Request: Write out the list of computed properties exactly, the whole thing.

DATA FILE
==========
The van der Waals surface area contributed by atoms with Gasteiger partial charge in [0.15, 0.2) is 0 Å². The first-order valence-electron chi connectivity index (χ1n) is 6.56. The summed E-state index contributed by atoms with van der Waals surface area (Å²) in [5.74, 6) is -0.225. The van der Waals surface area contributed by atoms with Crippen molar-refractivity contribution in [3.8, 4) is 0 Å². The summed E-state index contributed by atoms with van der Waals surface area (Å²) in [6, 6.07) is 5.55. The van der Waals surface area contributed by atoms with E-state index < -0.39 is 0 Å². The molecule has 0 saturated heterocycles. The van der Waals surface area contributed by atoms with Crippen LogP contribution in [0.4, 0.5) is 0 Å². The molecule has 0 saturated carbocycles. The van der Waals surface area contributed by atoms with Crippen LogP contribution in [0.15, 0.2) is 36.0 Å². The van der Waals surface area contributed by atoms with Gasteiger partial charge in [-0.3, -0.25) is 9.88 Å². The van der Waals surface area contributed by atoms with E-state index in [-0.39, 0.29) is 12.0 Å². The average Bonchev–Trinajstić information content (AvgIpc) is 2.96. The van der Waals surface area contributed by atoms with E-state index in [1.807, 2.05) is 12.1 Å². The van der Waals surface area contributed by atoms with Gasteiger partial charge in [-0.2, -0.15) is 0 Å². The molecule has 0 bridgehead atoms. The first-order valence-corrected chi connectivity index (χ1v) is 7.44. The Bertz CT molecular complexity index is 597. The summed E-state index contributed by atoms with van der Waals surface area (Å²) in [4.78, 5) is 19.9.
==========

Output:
The van der Waals surface area contributed by atoms with Gasteiger partial charge in [0.15, 0.2) is 0 Å². The first-order valence-electron chi connectivity index (χ1n) is 6.56. The summed E-state index contributed by atoms with van der Waals surface area (Å²) in [5.74, 6) is -0.225. The van der Waals surface area contributed by atoms with Crippen molar-refractivity contribution in [3.8, 4) is 0 Å². The summed E-state index contributed by atoms with van der Waals surface area (Å²) in [6, 6.07) is 5.55. The van der Waals surface area contributed by atoms with E-state index < -0.39 is 0 Å². The molecule has 0 saturated heterocycles. The van der Waals surface area contributed by atoms with Crippen LogP contribution in [0.4, 0.5) is 0 Å². The molecule has 0 saturated carbocycles. The van der Waals surface area contributed by atoms with Crippen LogP contribution in [0.15, 0.2) is 36.0 Å². The van der Waals surface area contributed by atoms with Gasteiger partial charge in [-0.3, -0.25) is 9.88 Å². The van der Waals surface area contributed by atoms with E-state index in [-0.39, 0.29) is 12.0 Å². The average Bonchev–Trinajstić information content (AvgIpc) is 2.96. The van der Waals surface area contributed by atoms with E-state index in [1.807, 2.05) is 12.1 Å². The van der Waals surface area contributed by atoms with Gasteiger partial charge in [-0.2, -0.15) is 0 Å². The molecule has 0 bridgehead atoms. The first-order valence-corrected chi connectivity index (χ1v) is 7.44. The Bertz CT molecular complexity index is 597. The summed E-state index contributed by atoms with van der Waals surface area (Å²) in [4.78, 5) is 19.9.